By: Scott RossPublished: May 7, 2022

"Hacks" Litigates the Culture Wars Across the Gen X Divide

Are you a run-of-the-mill Gen Xer? Feeling kind of above it all, hate the culture wars, just wanna put your head down and get shit done for 50-60 hours a week and then maybe eat a few gummies and hang with your kids? Well, then Hacks is the show for you, a place where you can watch a Boomer and a Gen Zer battle hammer-and-tong over some of the hot button issues of the day, while maybe learning some valuable lessons about themselves, and maybe, just maybe, making friends. It’s not as awful as all that, in fact it’s great.

The show, which premiered on HBO Max last spring and returns May 12 with Season 2, stars national treasure Jean Smart, as a Joan Rivers-esque standup comedian whose residence in Vegas, at one of The Strip’s legendary dinosaurs, The Palmetto, is imperiled by her aging fanbase and shifts in the culture. Starring opposite Smart is Hannah Einbinder, daughter of SNL alum Lorraine Newman, playing a 25-year-old once-promising comedy writer who’s been blackballed because of a Twitter thread in which she assailed a US Senator for his hypocrisy regarding homosexuality.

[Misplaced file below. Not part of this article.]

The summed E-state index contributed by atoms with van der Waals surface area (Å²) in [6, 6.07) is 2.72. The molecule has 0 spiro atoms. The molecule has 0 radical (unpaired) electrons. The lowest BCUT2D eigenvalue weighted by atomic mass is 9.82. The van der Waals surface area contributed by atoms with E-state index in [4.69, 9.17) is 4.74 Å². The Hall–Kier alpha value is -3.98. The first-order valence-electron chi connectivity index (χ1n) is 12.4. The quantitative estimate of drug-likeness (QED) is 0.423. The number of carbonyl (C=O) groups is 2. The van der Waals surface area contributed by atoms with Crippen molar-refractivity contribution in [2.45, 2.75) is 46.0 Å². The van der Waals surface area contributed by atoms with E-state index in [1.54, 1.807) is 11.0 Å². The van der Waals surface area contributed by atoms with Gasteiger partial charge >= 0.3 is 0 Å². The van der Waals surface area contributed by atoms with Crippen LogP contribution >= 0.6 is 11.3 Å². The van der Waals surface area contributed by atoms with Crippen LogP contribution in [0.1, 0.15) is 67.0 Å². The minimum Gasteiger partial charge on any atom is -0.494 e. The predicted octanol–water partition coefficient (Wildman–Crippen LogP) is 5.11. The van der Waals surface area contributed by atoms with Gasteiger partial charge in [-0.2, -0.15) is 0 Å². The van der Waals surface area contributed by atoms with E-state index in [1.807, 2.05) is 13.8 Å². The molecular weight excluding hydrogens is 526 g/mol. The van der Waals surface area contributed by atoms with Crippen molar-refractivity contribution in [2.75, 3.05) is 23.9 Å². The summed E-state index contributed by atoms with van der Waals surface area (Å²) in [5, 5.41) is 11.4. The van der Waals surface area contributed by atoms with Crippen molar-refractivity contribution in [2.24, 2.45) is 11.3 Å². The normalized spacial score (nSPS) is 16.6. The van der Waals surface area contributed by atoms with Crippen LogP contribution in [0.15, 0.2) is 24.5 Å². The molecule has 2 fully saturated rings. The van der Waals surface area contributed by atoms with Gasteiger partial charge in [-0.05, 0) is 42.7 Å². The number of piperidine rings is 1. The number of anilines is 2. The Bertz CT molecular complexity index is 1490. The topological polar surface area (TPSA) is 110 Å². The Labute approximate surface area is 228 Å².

Deborah (Smart) and Ava (Einbinder) are diametrically opposed in almost every way, but they have the same manager and thus are forced to meet cute. Their need for one another is as great as their mutual disdain, and there’s no one here representing the Truly Great Generation (that'd be Gen X), it’s just 10 rounds of Boomer vs Gen Z, high heels vs. combat boots, martinis vs. Xanax, blow and Molly, straight vs. bi… After calmly straddling the divide for decades, all a Gen Xer can do is curl up with a bowl of popcorn and enjoy the show.

Deborah has spent the last 50 years hacking her way through a jungle of misogynistic pricks, enduring handsy comedy club managers, a career-jealous husband, and even a therapist who coerced her into dating him in return for a clean bill of mental health so she could have custody of her kid. When she dumps him, he insists they see a couple’s counselor—"They always try to get you to do a threesome,” jokes Ava.

Deborah wakes up early, works out, takes meetings at 9, and has a notebook at hand at all times lest a joke comes to mind. Then there’s Ava, for whom 10am is a struggle and who complains about how hard things are for her. Deborah is less than sympathetic.

Hard? You think this is hard? You don’t know what hard is. You got plucked off the internet at, what? 20? You just got lucky… You have to scratch and claw and it never fucking ends. And it doesn’t get better, it just gets harder. So don’t complain to me that I’m making your life hard. You don’t even know what that means.